Face of Defense: Marine Sets Lego World Record

MARINE CORPS AIR STATION YUMA, Ariz. — While many have a hob­by, few have the dri­ve and ded­i­ca­tion to turn that hob­by into a world record. But Marine Corps Capt. Kyle Ugone not only has that dri­ve, but also the cer­tifi­cate declar­ing him as the Guin­ness world record hold­er for the most com­plet­ed Lego sets in a pri­vate col­lec­tion, with an aston­ish­ing 1,091 sets.

 -
Marine Corps Capt. Kyle Ugone achieved the world record for the most com­plet­ed Lego sets in a pri­vate col­lec­tion with 1,091 sets. U.S. Marine Corps pho­to by Cpl. Aaron Dia­mant
Click to enlarge

While his record offi­cial­ly stands at 1,091, Ugone actu­al­ly has 1,251 sets. But some did not count toward the record because they are repro­duc­tions or don’t have the orig­i­nal instruc­tions, Ugone explained. His vast col­lec­tion start­ed small and at a young age, but has grown in size and num­ber, includ­ing one set that con­tains more than 5,000 indi­vid­ual pieces.

“I got my first set as a gift when I was 5 years old,” Ugone said. “It’s a wind­mill, and I still have it today. From there, I kept get­ting more and more sets.”

Rooms in his Yuma home look as if they belong in a Lego Land theme park, con­tain­ing hun­dreds of com­plet­ed Lego sets sep­a­rat­ed by genre, such as space, trains, cas­tles and “Star Wars” sets, dis­played on tables and shelves.

Lego is a line of con­struc­tion toys con­sist­ing of col­or­ful inter­lock­ing plas­tic bricks and an accom­pa­ny­ing array of gears, mini-fig­ures and var­i­ous oth­er parts.

Lego bricks can be assem­bled and con­nect­ed in many ways to form vehi­cles, build­ings, and even work­ing robots. Any­thing con­struct­ed can be tak­en apart to make oth­er objects.

The toys orig­i­nat­ed in the 1940s in Den­mark and have achieved inter­na­tion­al appeal, with an exten­sive sub­cul­ture that sup­ports Lego-themed movies, games, video games, com­pe­ti­tions and five amuse­ment parks.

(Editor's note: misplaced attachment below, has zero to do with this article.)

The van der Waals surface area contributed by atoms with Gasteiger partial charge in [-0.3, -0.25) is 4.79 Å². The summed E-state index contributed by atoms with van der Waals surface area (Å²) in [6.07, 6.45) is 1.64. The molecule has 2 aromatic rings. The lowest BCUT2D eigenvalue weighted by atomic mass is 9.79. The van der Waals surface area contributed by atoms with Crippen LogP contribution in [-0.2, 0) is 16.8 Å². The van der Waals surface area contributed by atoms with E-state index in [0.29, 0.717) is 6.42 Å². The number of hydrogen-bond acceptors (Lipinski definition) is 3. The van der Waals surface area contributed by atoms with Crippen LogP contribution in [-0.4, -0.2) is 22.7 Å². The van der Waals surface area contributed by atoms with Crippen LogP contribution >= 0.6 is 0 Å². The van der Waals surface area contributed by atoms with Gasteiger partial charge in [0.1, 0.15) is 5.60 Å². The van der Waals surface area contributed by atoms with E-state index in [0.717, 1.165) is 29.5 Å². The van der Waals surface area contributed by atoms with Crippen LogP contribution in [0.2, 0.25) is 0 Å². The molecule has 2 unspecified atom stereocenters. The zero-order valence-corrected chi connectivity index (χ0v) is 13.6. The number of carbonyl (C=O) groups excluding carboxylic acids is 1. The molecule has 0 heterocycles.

It was­n’t until 2009, when Ugone was talk­ing to oth­er Lego enthu­si­asts online, that he decid­ed to go for the world record.

“I was talk­ing to a guy who said he want­ed to build every set Lego has ever made,” Ugone said. There are more than 5,000 sets, he added, some of which are extreme­ly rare and oth­ers avail­able only in cer­tain areas.

Ugone con­tact­ed offi­cials at the Guin­ness Book of World Records and found that no such record exist­ed. He was told he would need at least 500 sets to claim a record.

“At the time, I had about 600 to 700 sets, but I want­ed more,” Ugone said. “So I spent a lot of time scour­ing the Inter­net to pur­chase more sets and build them.”

After a Lego expert vis­it­ed Ugone’s home to ver­i­fy his pletho­ra of build­ing-block mas­ter­pieces, 1,091 of his 1,251 sets were authen­ti­cat­ed for the record, earn­ing him the title as the man with the most.

Now, Ugone is slow­ly tak­ing the sets apart for stor­age to regain some of the square footage in his home. He’s tak­ing a break from col­lect­ing Lego sets, plan­ning instead to focus more of his atten­tion on restor­ing a clas­sic mus­cle car.

Source:
U.S. Depart­ment of Defense
Office of the Assis­tant Sec­re­tary of Defense (Pub­lic Affairs)

More news and arti­cles can be found on Face­book and Twit­ter.

Fol­low GlobalDefence.net on Face­book and/or on Twit­ter

Team GlobDef

Team GlobDef

Seit 2001 ist GlobalDefence.net im Internet unterwegs, um mit eigenen Analysen, interessanten Kooperationen und umfassenden Informationen für einen spannenden Überblick der Weltlage zu sorgen. GlobalDefenc.net war dabei die erste deutschsprachige Internetseite, die mit dem Schwerpunkt Sicherheitspolitik außerhalb von Hochschulen oder Instituten aufgetreten ist.

Alle Beiträge ansehen von Team GlobDef →